A NEW shop that has been empty since it was created as part of a large redevelopment in Little Clarendon Street, could soon be turned into a restaurant or cafe.
The owners of the unit on the corner of Walton Street and Little Clarendon Street say they have been unable to find a tenant in the heart of the area’s cafe and bar quarter, after a year of searching.
Now Shirehall Properties is applying to Oxford City Council to change its use from retail to a restaurant or cafe. It is one of three empty units at the site.
Shirehall’s agent Huw Mellor said: “The proposal retains the individual shop unit appearance and its restaurant use would add vibrancy to the locality, particularly outside normal shop hours, with footfall encouraged into the area.
“Indeed it is very much hoped to attract a high profile restaurant user to the site that would come to act as a focus, an anchor tenant, that would draw people to the area and invigorate the locality.”
Three years ago Shirehall Properties wanted to demolish five Walton Street buildings, one of which is famous for its Lumley’s Tea advertisement on the front of the building, to create 41 student rooms and six shops.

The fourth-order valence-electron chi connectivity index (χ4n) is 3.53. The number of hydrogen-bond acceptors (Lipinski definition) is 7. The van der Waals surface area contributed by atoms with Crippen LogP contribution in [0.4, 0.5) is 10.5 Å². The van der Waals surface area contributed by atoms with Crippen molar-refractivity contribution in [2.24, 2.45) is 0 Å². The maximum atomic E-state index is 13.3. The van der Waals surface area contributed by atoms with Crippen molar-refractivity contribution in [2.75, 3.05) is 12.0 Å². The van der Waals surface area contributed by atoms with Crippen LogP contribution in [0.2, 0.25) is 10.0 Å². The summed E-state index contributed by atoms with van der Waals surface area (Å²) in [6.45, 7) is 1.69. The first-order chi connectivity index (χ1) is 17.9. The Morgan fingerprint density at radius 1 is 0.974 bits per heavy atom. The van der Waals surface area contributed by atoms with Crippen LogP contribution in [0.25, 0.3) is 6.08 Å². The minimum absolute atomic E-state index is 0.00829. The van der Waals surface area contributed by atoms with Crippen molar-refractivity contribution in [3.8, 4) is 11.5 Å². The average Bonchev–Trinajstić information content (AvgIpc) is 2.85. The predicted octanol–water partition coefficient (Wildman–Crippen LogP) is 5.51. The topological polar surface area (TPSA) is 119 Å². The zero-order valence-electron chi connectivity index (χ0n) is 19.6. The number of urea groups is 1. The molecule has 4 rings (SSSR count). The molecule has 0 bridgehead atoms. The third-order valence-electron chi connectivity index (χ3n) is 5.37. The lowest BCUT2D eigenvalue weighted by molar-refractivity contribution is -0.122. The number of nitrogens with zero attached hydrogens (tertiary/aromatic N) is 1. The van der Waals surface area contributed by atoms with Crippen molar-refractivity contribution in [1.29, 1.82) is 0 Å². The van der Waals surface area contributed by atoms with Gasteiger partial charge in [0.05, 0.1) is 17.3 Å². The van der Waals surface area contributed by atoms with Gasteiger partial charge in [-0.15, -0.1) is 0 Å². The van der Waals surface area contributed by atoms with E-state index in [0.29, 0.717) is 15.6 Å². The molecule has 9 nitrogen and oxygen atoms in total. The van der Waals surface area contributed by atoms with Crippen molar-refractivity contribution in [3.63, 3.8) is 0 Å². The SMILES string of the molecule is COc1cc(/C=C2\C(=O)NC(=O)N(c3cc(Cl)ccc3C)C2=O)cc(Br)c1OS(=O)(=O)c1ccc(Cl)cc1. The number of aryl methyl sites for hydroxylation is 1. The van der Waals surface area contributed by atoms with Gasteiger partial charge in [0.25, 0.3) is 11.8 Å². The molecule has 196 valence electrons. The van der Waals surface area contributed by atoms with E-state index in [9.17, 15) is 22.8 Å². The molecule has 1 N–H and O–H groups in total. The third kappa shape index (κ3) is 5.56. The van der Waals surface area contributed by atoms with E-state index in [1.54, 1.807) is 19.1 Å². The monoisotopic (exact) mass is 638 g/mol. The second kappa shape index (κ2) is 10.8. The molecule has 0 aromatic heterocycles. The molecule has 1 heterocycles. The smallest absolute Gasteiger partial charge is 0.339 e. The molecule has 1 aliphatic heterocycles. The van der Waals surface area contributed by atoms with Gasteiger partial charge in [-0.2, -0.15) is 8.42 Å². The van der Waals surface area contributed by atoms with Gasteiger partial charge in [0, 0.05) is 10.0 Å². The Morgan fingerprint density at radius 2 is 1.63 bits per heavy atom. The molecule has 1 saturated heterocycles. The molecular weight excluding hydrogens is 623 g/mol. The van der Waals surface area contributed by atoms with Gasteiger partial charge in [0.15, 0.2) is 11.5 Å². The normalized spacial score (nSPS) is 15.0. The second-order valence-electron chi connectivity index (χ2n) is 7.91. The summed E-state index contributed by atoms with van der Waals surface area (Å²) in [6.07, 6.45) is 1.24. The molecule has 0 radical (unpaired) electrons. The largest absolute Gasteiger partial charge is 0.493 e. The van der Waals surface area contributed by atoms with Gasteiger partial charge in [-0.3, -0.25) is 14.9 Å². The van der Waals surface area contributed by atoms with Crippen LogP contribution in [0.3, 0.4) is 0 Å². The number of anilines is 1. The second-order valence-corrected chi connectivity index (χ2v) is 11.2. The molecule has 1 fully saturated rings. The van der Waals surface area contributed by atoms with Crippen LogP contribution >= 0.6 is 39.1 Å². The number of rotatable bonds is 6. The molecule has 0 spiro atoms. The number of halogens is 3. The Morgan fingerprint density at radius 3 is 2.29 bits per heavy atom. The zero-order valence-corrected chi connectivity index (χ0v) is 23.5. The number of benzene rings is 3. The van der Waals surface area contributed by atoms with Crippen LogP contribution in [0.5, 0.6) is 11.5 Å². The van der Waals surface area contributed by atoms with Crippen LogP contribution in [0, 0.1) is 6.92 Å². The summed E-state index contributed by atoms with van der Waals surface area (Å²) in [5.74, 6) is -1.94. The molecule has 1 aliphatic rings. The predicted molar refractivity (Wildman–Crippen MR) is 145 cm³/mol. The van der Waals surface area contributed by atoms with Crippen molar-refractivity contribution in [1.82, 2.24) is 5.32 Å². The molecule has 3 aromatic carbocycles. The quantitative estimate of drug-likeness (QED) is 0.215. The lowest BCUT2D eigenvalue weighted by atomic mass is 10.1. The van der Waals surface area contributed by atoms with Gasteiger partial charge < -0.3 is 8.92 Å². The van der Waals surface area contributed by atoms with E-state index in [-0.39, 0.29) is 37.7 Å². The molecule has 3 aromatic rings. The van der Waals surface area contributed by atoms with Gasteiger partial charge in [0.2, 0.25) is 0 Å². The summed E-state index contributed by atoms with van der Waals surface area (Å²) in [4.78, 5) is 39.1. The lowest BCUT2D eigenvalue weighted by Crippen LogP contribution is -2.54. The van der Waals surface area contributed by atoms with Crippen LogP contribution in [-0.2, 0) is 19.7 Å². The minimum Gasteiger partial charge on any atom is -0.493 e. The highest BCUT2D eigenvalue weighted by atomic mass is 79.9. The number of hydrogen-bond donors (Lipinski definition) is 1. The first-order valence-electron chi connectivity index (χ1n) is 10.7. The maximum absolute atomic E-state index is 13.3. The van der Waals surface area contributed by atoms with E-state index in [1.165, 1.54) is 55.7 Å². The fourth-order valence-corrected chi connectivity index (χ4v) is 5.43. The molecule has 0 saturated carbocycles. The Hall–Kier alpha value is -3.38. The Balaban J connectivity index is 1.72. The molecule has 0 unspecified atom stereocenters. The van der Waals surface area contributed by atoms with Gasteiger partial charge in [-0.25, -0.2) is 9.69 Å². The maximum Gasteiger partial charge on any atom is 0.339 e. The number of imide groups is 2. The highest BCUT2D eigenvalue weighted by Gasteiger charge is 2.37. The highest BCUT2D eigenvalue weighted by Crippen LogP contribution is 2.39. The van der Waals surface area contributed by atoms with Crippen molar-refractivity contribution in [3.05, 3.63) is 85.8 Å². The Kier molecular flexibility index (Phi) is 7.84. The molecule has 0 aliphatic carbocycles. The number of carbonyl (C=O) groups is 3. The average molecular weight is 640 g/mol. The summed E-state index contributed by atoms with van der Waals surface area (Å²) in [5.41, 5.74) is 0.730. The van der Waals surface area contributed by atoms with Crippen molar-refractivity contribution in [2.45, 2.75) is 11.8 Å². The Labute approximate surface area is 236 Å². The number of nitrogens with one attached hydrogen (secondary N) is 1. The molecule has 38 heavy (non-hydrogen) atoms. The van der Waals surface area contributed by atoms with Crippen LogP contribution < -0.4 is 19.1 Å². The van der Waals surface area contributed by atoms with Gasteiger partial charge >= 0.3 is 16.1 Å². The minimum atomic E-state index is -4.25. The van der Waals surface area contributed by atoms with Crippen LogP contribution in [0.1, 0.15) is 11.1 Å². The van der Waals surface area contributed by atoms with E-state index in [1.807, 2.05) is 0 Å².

Sausage restaurant The Big Bang, furniture shop Licious, restaurant Uddins Manzil and The Last Bookshop were given notice by the developer.
But after strong local objections to demolition of the building dating back to the 19th century, they were refurbished instead, with work completed last year and the student accommodation was sold to Lincoln College.
But while three of the new units have since been taken over by the Co-op, the other three remain unoccupied.
A marketing report prepared for Shirehall said: “Mainstream retailers have shown little interest due to the relatively limited floor space and hanging display space.
“Further caution was shown in relation to the location for traditional retailing with concerns over footfall and no tourist passing trade.”
The report says the estate agents Cluttons have seen interest in the site from a beautician, several coffee shops, a national coffee chain and a German fashion retailer.
But for various reasons none of these have worked out.
Jericho resident Simon Tavener said: “There are many, many food options in this part of the city and I cannot see another restaurant (unless it is extremely high profile) being a positive addition.
“There is already a serious issue with parking in the area – not even residents with permits can be certain of finding somewhere to park. The addition of another restaurant has the potential to place even further pressure on the area.”